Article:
A nonwinners allowance:

Allowance N1X

A classified allowance:

Allowance Restricted

Another variation on the allowance race is the optional claiming race, which combines elements of allowance and claiming conditions. Horses entered in an allowance-optional claimer must either meet the allowance conditions or run for a price.

An allowance-optional claimer:

Allowance Optional Claiming

Starter allowances also occasionally appear on racecards. These races are restricted to horses that have been running in claiming company at a specified level.

A starter allowance:

Starter Allowance


Stakes
In stakes races, owners usually pay a nomination, entry, or start fee to run a horse. All fees are added to the purse (added money). Stakes can be run under weight-for-age or handicap conditions, and may be restricted by conditions other than age or sex. The most common restriction is that for “state-breds,” horses bred in the state in which the race is scheduled.

A restricted stakes:

Restricted Stakes

A common type of ungraded stakes race is the “overnight stakes,” so called because the nominations for the stakes are usually taken within a week or less before the race is run. Unlike most stakes races, overnight stakes do not usually require a nomination, entry, or start fee; overnight stakes often attract quality horses which have been competing in allowance races.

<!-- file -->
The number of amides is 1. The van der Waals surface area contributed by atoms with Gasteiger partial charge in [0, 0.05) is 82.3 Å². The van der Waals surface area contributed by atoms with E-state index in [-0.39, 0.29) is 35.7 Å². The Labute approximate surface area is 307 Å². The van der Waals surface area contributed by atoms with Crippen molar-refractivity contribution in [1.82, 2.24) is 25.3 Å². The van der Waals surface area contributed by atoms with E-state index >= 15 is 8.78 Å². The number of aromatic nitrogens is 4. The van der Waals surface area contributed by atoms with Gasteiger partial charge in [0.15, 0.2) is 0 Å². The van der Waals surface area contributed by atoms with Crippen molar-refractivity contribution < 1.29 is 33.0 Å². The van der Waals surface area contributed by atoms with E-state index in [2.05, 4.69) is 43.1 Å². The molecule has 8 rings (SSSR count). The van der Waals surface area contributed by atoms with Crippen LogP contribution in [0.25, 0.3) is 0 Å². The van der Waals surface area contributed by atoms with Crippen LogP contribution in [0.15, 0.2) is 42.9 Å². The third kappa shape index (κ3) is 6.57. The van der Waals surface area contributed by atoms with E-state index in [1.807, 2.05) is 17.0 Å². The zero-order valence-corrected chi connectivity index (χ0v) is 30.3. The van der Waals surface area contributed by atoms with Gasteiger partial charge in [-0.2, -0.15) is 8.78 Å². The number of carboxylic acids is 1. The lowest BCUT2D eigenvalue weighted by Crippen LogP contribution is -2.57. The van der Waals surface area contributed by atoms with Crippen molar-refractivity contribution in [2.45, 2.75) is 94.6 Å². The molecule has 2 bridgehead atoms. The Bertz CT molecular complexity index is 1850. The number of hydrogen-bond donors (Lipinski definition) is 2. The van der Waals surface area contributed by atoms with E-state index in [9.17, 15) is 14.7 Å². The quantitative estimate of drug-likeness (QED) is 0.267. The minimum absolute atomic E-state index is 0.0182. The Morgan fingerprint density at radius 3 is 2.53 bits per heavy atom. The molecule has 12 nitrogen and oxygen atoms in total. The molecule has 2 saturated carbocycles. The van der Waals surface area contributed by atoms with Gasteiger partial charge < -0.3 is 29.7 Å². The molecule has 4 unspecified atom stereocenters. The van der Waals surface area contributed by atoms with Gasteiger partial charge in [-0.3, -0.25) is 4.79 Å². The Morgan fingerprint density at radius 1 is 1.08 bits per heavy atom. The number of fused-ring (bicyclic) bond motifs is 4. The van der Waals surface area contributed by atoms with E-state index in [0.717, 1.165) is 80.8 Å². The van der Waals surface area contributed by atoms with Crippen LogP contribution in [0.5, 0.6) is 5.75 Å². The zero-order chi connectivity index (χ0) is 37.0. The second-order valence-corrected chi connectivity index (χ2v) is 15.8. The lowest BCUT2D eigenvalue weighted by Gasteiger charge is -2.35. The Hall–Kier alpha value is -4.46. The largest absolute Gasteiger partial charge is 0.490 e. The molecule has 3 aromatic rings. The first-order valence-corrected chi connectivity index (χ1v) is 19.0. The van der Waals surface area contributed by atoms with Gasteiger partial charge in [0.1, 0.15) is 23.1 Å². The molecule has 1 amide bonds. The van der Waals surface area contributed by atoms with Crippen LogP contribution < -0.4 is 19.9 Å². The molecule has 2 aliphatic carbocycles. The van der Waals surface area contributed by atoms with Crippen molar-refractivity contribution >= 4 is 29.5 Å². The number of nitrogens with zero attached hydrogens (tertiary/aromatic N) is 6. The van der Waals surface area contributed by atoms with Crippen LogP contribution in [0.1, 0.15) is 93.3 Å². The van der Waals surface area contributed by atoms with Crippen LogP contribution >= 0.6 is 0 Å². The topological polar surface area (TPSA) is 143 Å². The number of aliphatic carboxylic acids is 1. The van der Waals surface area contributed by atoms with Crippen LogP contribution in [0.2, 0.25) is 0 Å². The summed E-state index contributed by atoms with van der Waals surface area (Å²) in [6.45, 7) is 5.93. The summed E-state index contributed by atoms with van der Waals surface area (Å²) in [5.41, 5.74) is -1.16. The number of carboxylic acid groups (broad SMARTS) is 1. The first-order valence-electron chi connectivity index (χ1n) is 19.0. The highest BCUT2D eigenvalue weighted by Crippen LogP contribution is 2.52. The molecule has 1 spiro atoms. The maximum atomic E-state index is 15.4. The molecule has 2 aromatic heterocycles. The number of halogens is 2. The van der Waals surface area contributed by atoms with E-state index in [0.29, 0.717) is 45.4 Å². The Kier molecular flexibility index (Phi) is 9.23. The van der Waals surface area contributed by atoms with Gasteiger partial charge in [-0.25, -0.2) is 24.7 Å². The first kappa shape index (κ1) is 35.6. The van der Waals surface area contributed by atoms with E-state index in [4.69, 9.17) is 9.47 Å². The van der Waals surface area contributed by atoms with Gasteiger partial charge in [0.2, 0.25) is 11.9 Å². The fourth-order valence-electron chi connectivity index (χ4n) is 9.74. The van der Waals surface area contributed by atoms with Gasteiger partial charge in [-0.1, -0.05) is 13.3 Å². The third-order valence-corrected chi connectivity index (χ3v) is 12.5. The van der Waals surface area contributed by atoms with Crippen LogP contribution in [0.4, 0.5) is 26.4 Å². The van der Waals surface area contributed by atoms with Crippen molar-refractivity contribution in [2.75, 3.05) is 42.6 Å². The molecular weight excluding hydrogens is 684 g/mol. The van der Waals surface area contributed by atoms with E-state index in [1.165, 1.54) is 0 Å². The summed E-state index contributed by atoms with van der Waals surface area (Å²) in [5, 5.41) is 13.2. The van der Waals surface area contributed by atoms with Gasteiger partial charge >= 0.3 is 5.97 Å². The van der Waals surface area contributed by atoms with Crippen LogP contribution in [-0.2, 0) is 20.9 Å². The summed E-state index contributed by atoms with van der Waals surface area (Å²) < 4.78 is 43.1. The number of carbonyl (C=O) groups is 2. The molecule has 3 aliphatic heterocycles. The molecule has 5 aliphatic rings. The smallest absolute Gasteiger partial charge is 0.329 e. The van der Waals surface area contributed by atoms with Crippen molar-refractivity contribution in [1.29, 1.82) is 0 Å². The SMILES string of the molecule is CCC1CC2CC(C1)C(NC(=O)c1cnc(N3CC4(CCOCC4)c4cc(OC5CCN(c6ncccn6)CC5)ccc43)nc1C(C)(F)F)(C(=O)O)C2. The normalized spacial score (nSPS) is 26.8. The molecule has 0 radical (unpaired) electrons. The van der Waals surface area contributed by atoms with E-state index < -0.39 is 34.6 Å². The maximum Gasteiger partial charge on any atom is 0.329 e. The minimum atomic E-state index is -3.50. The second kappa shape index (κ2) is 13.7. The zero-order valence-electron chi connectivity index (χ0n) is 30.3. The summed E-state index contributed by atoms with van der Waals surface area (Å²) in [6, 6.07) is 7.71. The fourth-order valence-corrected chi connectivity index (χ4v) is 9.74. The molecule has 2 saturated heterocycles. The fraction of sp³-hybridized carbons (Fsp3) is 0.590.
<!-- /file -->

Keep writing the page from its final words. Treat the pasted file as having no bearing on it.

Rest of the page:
An overnight stakes:

Overnight Stakes

The top tier of racing at any track are the graded stakes. These races, which are assessed and graded annually by the North American Graded Stakes Committee, draw the best horses in competition, often for generous purses. Stakes can be Grade 3 (the lowest grade, and the most common), Grade 2, or Grade 1 (the highest grade).

A graded stakes:

Graded Stakes


Handicap
In handicaps, horses are assigned weight by a racing secretary or track handicapper based on past performances. The best horse will carry the highest weight, the least competitive horse the lowest. Handicaps can be ungraded or graded stakes.

A graded handicap:

Graded Handicap

Starter handicaps are also carded by some racetracks. Like starter allowances, these races are for horses that have been running in claiming company.

A starter handicap:

Starter Handicap

No overview of race conditions can cover every permutation: Racing secretaries are a creative lot. To get a sense of what conditions are possible on your local circuit, skim the condition books (example) issued by racetracks before and during a meet. Condition books list all the races that may be carded on any given raceday, and are often made available on a racetrack’s web site.